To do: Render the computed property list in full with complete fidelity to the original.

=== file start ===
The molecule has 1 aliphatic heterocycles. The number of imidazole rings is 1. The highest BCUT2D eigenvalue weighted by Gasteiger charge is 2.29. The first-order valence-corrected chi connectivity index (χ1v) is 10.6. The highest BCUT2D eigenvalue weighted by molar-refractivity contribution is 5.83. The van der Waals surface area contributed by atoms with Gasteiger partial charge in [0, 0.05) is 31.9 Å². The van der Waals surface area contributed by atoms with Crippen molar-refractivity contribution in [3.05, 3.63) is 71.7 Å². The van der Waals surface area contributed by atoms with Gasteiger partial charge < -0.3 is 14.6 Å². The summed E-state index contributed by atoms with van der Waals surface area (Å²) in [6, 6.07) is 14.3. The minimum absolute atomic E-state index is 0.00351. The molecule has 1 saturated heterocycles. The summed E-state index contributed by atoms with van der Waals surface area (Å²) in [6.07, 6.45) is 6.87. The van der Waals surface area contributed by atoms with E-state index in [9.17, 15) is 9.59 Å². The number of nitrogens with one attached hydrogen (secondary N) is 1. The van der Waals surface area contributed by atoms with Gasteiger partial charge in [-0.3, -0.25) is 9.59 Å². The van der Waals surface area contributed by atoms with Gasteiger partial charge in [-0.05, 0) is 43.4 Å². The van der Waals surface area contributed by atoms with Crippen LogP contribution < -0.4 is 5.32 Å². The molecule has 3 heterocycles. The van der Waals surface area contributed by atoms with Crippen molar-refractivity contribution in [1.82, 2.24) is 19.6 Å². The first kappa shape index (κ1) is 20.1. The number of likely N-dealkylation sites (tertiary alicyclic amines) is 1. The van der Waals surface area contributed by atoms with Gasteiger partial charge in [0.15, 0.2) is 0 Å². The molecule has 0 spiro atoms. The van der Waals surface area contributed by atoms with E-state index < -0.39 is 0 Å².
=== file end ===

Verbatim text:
The molecule has 1 aliphatic heterocycles. The number of imidazole rings is 1. The highest BCUT2D eigenvalue weighted by Gasteiger charge is 2.29. The first-order valence-corrected chi connectivity index (χ1v) is 10.6. The highest BCUT2D eigenvalue weighted by molar-refractivity contribution is 5.83. The van der Waals surface area contributed by atoms with Gasteiger partial charge in [0, 0.05) is 31.9 Å². The van der Waals surface area contributed by atoms with Crippen molar-refractivity contribution in [3.05, 3.63) is 71.7 Å². The van der Waals surface area contributed by atoms with Gasteiger partial charge < -0.3 is 14.6 Å². The summed E-state index contributed by atoms with van der Waals surface area (Å²) in [6, 6.07) is 14.3. The minimum absolute atomic E-state index is 0.00351. The molecule has 1 saturated heterocycles. The summed E-state index contributed by atoms with van der Waals surface area (Å²) in [6.07, 6.45) is 6.87. The van der Waals surface area contributed by atoms with E-state index in [9.17, 15) is 9.59 Å². The number of nitrogens with one attached hydrogen (secondary N) is 1. The van der Waals surface area contributed by atoms with Gasteiger partial charge in [-0.3, -0.25) is 9.59 Å². The van der Waals surface area contributed by atoms with Gasteiger partial charge in [-0.05, 0) is 43.4 Å². The van der Waals surface area contributed by atoms with Crippen LogP contribution < -0.4 is 5.32 Å². The molecule has 3 heterocycles. The van der Waals surface area contributed by atoms with Crippen molar-refractivity contribution in [1.82, 2.24) is 19.6 Å². The first kappa shape index (κ1) is 20.1. The number of likely N-dealkylation sites (tertiary alicyclic amines) is 1. The van der Waals surface area contributed by atoms with Gasteiger partial charge in [0.15, 0.2) is 0 Å². The molecule has 0 spiro atoms. The van der Waals surface area contributed by atoms with E-state index < -0.39 is 0 Å².